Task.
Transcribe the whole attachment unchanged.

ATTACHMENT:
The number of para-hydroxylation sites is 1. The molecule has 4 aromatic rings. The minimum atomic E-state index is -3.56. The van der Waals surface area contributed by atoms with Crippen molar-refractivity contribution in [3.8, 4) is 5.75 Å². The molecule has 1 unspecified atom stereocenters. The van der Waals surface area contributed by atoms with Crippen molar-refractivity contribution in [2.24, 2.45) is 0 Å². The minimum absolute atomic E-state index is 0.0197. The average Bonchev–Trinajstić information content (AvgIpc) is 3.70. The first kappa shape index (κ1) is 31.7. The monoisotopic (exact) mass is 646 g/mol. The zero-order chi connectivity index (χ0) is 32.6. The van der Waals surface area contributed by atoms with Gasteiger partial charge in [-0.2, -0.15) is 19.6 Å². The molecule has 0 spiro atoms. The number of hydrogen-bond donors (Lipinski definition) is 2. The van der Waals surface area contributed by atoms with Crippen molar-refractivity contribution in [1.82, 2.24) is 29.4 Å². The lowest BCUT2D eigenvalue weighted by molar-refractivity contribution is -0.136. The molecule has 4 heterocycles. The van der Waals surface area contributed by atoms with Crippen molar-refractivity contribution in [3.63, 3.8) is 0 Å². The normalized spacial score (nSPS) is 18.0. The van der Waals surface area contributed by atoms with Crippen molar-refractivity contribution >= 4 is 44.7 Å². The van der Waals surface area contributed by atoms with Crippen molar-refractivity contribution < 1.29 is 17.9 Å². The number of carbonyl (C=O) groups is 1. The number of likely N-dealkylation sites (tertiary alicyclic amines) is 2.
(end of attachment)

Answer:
The number of para-hydroxylation sites is 1. The molecule has 4 aromatic rings. The minimum atomic E-state index is -3.56. The van der Waals surface area contributed by atoms with Crippen molar-refractivity contribution in [3.8, 4) is 5.75 Å². The molecule has 1 unspecified atom stereocenters. The van der Waals surface area contributed by atoms with Crippen molar-refractivity contribution in [2.24, 2.45) is 0 Å². The minimum absolute atomic E-state index is 0.0197. The average Bonchev–Trinajstić information content (AvgIpc) is 3.70. The first kappa shape index (κ1) is 31.7. The monoisotopic (exact) mass is 646 g/mol. The zero-order chi connectivity index (χ0) is 32.6. The van der Waals surface area contributed by atoms with Gasteiger partial charge in [-0.2, -0.15) is 19.6 Å². The molecule has 0 spiro atoms. The number of hydrogen-bond donors (Lipinski definition) is 2. The van der Waals surface area contributed by atoms with Crippen molar-refractivity contribution in [1.82, 2.24) is 29.4 Å². The lowest BCUT2D eigenvalue weighted by molar-refractivity contribution is -0.136. The molecule has 4 heterocycles. The van der Waals surface area contributed by atoms with Crippen molar-refractivity contribution in [3.63, 3.8) is 0 Å². The normalized spacial score (nSPS) is 18.0. The van der Waals surface area contributed by atoms with Crippen molar-refractivity contribution >= 4 is 44.7 Å². The van der Waals surface area contributed by atoms with Crippen molar-refractivity contribution < 1.29 is 17.9 Å². The number of carbonyl (C=O) groups is 1. The number of likely N-dealkylation sites (tertiary alicyclic amines) is 2.